MC Tested: Aerostich Transit Leathers

By Tim Carrithers, Photography by Joe Neric

There are leather ensembles designed for almost anything you can do on a motorcycle, unless you want to do almost everything. Then, there's the Aerostich Transit suit. If it looks to you like a basic black cowhide jacket and pants, look again. This one comes from the same people who came up with the first and arguably still the most practical textile suit yet: the Roadcrafter. Way back when, the company tagline was "Beyond Leathers." Now, the Transit suit is in the same position. According to founder/owner Andy Goldfine, Aerostich wouldn't have gotten into the leather business without something fundamentally different.

Pro Shell, an all-weather leather laminate from Gore-Tex, was just the thing. Bonding a micro-perforated 1.2mm cowhide to a Gore-Tex inner membrane, this material makes the rain suit obsolete. A proprietary two-stage treatment keeps moisture from getting in despite millions of microscopic holes that, with some help from that Gore-Tex, give body heat and moisture a way out. Beyond that, solar-reflective pigments used in the dying reduce the amount of heat absorbed from the sun, keeping it noticeably cooler than any other black leather jacket, even when zipped to a pair of Transit pants.

The combination is unbeatable, especially when you roll away from Ducati's Bologna home office under blue morning skies that turn ugly enough to dump three hours of torrential rain before lunch. While everyone else's leathers have absorbed their weight in water and won't dry out for days, the Transit suit is hardly damp. Not a drop got past that magic membrane into the perforated nylon lining. It's since shrugged off another dozen trips through domestic downpours without admitting any H2O. Being watertight also means there's just one zippered vent across the back of the jacket, which lets enough hot air out to keep things comfortable inside until the mercury is into triple digits. The Transit is cooler than all but the lightest summer-weight suits.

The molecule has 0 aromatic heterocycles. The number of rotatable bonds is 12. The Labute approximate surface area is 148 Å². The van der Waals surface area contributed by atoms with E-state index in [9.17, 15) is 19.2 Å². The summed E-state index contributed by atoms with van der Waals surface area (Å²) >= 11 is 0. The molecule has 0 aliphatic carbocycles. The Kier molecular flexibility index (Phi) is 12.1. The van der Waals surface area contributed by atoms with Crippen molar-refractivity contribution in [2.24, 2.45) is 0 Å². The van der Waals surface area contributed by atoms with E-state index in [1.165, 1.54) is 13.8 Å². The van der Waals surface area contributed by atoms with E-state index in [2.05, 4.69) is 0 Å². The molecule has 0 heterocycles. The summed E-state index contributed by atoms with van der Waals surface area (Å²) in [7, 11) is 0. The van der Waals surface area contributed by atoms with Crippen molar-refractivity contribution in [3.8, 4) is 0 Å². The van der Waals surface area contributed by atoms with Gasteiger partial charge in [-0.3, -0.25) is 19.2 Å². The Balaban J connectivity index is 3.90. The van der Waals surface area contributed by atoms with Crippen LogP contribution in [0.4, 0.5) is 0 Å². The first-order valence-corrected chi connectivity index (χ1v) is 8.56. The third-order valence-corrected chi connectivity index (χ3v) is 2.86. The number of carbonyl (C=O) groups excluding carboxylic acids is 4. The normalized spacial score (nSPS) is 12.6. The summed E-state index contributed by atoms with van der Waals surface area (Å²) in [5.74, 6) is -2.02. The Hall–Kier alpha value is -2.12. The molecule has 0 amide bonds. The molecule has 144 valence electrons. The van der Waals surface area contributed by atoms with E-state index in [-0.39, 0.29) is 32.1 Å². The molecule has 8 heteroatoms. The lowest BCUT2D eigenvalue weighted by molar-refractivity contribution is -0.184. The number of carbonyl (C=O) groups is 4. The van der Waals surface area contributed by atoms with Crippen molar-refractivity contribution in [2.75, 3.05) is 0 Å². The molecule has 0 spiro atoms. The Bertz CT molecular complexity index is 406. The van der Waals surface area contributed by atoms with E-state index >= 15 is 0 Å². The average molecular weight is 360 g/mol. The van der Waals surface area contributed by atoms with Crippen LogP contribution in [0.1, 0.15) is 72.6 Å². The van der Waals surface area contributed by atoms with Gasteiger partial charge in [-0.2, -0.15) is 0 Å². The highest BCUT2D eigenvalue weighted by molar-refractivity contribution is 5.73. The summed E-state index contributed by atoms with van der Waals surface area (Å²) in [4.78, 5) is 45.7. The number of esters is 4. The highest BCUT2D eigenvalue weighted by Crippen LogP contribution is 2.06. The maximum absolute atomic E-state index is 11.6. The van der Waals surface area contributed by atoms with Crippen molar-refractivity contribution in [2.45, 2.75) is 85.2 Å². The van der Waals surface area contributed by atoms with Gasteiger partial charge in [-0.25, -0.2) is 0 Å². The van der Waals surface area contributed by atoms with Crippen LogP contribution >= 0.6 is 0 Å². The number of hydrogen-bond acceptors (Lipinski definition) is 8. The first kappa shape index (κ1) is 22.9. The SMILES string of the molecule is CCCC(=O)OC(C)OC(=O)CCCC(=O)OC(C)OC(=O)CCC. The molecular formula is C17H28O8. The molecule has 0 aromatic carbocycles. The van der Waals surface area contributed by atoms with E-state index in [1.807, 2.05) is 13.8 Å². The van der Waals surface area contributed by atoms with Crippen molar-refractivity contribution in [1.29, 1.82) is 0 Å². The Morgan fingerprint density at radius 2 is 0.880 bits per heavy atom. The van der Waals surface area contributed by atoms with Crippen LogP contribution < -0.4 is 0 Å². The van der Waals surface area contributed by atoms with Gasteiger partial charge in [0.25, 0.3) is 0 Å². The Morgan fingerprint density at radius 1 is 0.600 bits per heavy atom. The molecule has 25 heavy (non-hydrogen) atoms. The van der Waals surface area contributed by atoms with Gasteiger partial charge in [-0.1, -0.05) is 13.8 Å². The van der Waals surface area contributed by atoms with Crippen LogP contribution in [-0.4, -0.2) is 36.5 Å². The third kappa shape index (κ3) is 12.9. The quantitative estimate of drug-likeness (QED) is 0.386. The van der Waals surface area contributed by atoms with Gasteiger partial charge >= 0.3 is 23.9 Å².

Other materials are top-notch. Molded-tooth waterproof zippers backstopped by waterproof fabric panels keep wind and water out. And there's comfortably flexible Aerostich TF armor in all the right places: elbows and shoulders and a back pad in the jacket; knees and hips in the pants.

The Transit's leather offers more high-speed abrasion resistance than the Roadcrafter's combination of 500-denier Cordura and ballistics nylon, but less cargo capacity in its seven pockets: five in the jacket, two in the pants. Knees, elbows and backside panels are 1.4mm thick and unperforated for extra strength where you need it. Contoured, waterproof Gore-Tex fabric panels increase flexibility where you're unlikely to touch down-like under the arms and behind the knees-and make moving around on the bike easier. The cut is somewhere between Roadcrafter-loose and form-fitting track leathers, with enough room underneath to layer-up for rides. Pants unzip from cuff to mid-thigh for easy entry and egress. Beyond that breathable Gore-Tex membrane, the suit carries no insulation. The jacket comes in men's sizes 38-52 and the pants in waist sizes 30-44.

Designed for riders who don't want to be mistaken for Valentino Rossi, the Transit suit is built to be out on the road years after he transitions to Formula One. After 12 months and thousands of road miles in all sorts of weather, our Transit suit looks like it did the day the UPS man brought it. Though less costly than some more feature-heavy suits cut from the new Gore-Tex leather, it's still on the pricy side. At least until you factor in money you won't have to pay for a rain jacket and pants. And the value of eating fine Bolognese pasta in warm, dry clothes while everyone else is dripping dry? Priceless.

Aerostich Transit Leather Suit
Price: $797 jacket, $697 pants

Contact: Aerostich RiderWearHouse
www.aerostich.com

Verdict 5 stars out of 5
One set of leathers fit for any street ride.

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